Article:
House 1559/36 D / Studio Ardete

House 1559/36 D / Studio Ardete

© Purnesh Dev Nikhanj © Purnesh Dev Nikhanj © Purnesh Dev Nikhanj © Purnesh Dev Nikhanj + 35

Chandigarh, India
  • Architects: Studio Ardete
  • Area Area of this architecture project Area:  796
  • Year Completion year of this architecture project Year:  2018
  • Photographs Photographs:  Purnesh Dev Nikhanj
  • Manufacturers Brands with products used in this architecture project
    Manufacturers: AutoDesk, Grohe, Pianca, Carl Stahl (Germany), Flos, Garifoli (italy), Schuco, Trimble, Vetromoda
  • Lead Architects: Badrinath Kaleru, Prerna kaleru
  • Design Team: Sanchit Dhiman, Anusha sharma, Nancy Mittal, Abhimanyu Sharma,
  • Clients: Daljit singh Gujral
  • Structural Consultant: Continental Foundations
  • Lighting Consultant: Brain wave
  • Plumbing Consultant: Behera & Associates
  • Electrical Consultant : The Luminars
  • Panel Installation : Reefs and streams
  • Pool Consultant: CWG Pools India
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© Purnesh Dev Nikhanj
© Purnesh Dev Nikhanj

Text description provided by the architects. The House 1559/36D is 836 sqm residential project in one of the privileged locations of Chandigarh flanked with green belt on one side and a view to the Shivaliks, juxtapose against an urban landscape. Our primary design response was to encourage the occupant of the space to be in a constant dialogue with either nature or art and sometimes with both. In response to David Craib's quote "Design should never say, Look at me! It should always say, Look at this!” the most irrefutable thing was to raise the common leisure zone to the top of the house.

© Purnesh Dev Nikhanj
© Purnesh Dev Nikhanj
Section A
Section A
© Purnesh Dev Nikhanj
© Purnesh Dev Nikhanj

The terrace is morphed into an observation deck as it captures a snap of the hills. The canopy of trees from the green belt gives an illusion of an infinite green to the terrace garden. It is this introduction of raw greens that makes the swimming pool sensual and it becomes a part of something more than a physical activity. The way design responds to nature is sometimes almost too literal like the stone laying around the existing mango trees and at other times it is in the form of art left to the imagination of the occupant. There is a construction sincerity that prevails as levels interplay with each other to balance the depth of the pool with terrace level.  The interiors follow the same logic of purity.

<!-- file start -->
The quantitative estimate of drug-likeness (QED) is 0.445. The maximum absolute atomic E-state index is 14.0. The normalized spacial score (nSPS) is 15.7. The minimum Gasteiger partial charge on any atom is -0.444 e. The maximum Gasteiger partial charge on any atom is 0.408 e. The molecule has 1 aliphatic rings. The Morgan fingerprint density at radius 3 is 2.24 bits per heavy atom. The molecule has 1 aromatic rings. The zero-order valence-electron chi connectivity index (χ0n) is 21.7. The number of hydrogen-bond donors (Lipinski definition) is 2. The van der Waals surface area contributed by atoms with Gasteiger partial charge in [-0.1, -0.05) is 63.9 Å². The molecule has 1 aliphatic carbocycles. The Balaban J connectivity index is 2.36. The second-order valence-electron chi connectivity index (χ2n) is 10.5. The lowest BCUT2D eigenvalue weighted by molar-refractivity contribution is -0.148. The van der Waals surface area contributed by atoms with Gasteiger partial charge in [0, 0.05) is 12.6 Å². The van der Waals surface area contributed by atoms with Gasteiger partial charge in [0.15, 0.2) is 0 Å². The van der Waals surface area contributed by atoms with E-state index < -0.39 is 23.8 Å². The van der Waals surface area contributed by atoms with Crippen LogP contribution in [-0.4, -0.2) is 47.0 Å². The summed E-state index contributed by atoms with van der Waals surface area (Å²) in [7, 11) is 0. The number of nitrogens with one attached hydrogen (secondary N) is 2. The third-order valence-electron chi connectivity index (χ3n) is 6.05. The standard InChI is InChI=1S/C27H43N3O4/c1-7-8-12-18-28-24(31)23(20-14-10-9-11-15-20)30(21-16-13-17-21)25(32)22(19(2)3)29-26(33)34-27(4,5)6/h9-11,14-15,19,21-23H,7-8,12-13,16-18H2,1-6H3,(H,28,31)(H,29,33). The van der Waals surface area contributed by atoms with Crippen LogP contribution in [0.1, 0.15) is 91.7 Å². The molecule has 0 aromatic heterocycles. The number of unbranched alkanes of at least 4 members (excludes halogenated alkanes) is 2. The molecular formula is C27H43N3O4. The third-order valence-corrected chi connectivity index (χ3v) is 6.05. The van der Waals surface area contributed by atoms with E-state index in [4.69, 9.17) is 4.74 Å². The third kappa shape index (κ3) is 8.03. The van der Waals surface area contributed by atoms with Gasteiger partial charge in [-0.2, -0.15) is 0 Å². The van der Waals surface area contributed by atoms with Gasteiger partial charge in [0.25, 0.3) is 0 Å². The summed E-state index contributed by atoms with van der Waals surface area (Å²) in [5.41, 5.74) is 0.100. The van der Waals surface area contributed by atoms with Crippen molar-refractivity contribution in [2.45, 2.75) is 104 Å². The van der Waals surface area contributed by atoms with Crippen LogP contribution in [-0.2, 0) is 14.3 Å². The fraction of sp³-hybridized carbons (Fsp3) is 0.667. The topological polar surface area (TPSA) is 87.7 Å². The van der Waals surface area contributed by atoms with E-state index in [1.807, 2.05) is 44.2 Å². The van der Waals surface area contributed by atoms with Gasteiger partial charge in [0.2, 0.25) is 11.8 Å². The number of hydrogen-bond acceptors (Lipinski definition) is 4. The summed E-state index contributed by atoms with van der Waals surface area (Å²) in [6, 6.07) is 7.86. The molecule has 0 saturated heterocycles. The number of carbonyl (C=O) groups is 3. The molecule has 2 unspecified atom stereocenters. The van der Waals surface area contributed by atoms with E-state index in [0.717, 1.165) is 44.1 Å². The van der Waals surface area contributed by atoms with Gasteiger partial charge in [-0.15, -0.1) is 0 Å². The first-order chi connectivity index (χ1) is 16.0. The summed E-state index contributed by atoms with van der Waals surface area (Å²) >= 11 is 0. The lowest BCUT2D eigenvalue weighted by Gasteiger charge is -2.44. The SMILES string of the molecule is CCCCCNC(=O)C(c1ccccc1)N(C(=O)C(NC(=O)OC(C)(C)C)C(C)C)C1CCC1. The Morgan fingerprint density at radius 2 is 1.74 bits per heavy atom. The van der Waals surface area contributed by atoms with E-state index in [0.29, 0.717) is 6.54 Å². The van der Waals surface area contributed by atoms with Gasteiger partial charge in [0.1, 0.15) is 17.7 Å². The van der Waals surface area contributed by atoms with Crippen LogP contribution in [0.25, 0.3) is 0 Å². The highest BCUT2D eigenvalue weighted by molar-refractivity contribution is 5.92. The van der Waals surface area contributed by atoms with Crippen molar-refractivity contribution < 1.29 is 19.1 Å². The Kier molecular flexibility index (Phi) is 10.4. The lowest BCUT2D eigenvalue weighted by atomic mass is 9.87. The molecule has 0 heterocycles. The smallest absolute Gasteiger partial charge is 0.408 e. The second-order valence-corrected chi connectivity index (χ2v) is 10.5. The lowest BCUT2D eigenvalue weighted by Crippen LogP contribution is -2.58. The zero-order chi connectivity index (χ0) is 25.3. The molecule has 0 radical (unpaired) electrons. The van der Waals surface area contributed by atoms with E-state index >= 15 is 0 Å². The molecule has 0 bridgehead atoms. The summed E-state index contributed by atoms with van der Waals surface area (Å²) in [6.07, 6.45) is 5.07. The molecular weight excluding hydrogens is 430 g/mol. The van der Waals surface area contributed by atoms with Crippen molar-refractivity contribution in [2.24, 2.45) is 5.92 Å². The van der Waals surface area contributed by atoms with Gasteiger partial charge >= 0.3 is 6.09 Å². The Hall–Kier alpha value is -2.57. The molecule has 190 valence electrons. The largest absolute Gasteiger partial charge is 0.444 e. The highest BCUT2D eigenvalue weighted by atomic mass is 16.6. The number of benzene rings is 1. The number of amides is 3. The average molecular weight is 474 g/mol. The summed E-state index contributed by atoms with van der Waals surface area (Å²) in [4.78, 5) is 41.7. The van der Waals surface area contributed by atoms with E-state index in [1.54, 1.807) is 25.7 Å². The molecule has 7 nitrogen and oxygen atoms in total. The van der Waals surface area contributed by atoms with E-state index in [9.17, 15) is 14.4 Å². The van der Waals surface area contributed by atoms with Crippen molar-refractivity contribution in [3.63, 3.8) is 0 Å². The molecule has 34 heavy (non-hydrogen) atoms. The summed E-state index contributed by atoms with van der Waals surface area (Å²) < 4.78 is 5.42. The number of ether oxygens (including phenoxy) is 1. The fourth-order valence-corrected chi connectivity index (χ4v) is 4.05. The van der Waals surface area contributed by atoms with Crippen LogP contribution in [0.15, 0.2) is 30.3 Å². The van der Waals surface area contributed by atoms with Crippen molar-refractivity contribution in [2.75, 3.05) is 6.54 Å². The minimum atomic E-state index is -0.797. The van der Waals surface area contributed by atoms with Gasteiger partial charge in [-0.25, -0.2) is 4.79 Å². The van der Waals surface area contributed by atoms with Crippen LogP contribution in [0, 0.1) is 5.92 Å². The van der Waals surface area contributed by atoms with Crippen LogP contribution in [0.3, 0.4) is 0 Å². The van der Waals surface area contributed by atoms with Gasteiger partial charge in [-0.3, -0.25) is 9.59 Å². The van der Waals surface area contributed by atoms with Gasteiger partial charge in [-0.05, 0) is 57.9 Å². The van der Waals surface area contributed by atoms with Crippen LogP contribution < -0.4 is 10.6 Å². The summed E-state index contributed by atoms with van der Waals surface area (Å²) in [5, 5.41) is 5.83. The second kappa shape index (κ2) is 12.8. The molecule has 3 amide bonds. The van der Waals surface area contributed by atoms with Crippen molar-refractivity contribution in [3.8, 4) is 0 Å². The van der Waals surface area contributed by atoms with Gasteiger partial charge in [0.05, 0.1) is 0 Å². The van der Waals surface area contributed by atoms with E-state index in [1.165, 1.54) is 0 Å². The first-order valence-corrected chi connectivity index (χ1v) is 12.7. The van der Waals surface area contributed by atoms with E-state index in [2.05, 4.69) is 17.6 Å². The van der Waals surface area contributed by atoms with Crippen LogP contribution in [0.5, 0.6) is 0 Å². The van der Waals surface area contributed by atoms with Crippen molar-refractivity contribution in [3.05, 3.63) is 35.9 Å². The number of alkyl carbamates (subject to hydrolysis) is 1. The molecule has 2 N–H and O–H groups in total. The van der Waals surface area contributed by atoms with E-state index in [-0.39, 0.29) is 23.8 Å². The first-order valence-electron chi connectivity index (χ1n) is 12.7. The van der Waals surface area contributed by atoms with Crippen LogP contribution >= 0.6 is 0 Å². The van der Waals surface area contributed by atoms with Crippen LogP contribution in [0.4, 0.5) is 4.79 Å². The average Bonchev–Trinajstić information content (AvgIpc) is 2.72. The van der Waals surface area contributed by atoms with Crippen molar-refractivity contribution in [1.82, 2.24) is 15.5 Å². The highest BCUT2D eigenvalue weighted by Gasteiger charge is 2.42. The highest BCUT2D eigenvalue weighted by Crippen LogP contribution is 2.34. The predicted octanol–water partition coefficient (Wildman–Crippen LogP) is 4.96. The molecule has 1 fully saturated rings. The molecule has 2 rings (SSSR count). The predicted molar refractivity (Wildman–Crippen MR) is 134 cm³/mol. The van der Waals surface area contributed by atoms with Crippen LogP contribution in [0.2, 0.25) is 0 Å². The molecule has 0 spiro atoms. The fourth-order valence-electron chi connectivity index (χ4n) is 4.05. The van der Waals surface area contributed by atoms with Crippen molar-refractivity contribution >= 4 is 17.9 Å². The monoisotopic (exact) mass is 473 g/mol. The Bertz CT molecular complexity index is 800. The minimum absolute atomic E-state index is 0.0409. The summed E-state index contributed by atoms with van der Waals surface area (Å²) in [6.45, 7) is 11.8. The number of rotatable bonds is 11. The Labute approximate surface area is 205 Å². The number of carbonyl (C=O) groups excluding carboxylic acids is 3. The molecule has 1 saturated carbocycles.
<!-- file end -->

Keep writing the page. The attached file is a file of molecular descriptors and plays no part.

© Purnesh Dev Nikhanj
© Purnesh Dev Nikhanj

A thoughtful experiential sequence in the below floors, meanders one through the living spaces on the ground. Ones existentially is felt by the translucent partitions. It aids as a visual invitation to spaces above and beyond you. Nature almost always sees you naked through the large glass doors and windows. Elements like a carved courtyard, glass bricks, louvers, pergolas, and other openings catalyze dialogue between the observer and observed via the play of light, shade, ventilation and the colors of nature.

© Purnesh Dev Nikhanj
© Purnesh Dev Nikhanj

The ground floor plan is a drama between three zones. It grades from public space like the great room and living area ambiguously interlocked with semi-private areas of the kitchen, dining lounge and family lounge that finally meets the private bedrooms at the rear end. The first floor is a Lego arrangement of three bedrooms each having its own private terrace. The spatial quality of these terraces is unique to one another. The master bedroom is intentionally a trapezoidal plan to re-orient the room for best vista and re-emphasize the importance of bio-philia. The bed is placed in the center to allow for a free flow of energy along borders but more than that it gives an ode to the wall that makes a room.

© Purnesh Dev Nikhanj
© Purnesh Dev Nikhanj
Section
Section
© Purnesh Dev Nikhanj
© Purnesh Dev Nikhanj

At some parts, flooring of most everyday spaces - the bedroom and the terrace merges, blurring the boundaries between what is inside and what we consider outside. At parts, existentially is further exaggerated by mirror mosaic tiles on ceilings, in chandeliers or at times as wall-art where the reflection of you becomes nature. The observer becomes the subject of their own observation. It is an attempt to redefine nature which leaves the occupant cognizant of his/her own presence.

© Purnesh Dev Nikhanj
© Purnesh Dev Nikhanj

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About this office
Cite: "House 1559/36 D / Studio Ardete" 27 May 2020. ArchDaily. Accessed . <https://www.archdaily.com/940345/house-1559-36-d-studio-ardete/> ISSN 0719-8884

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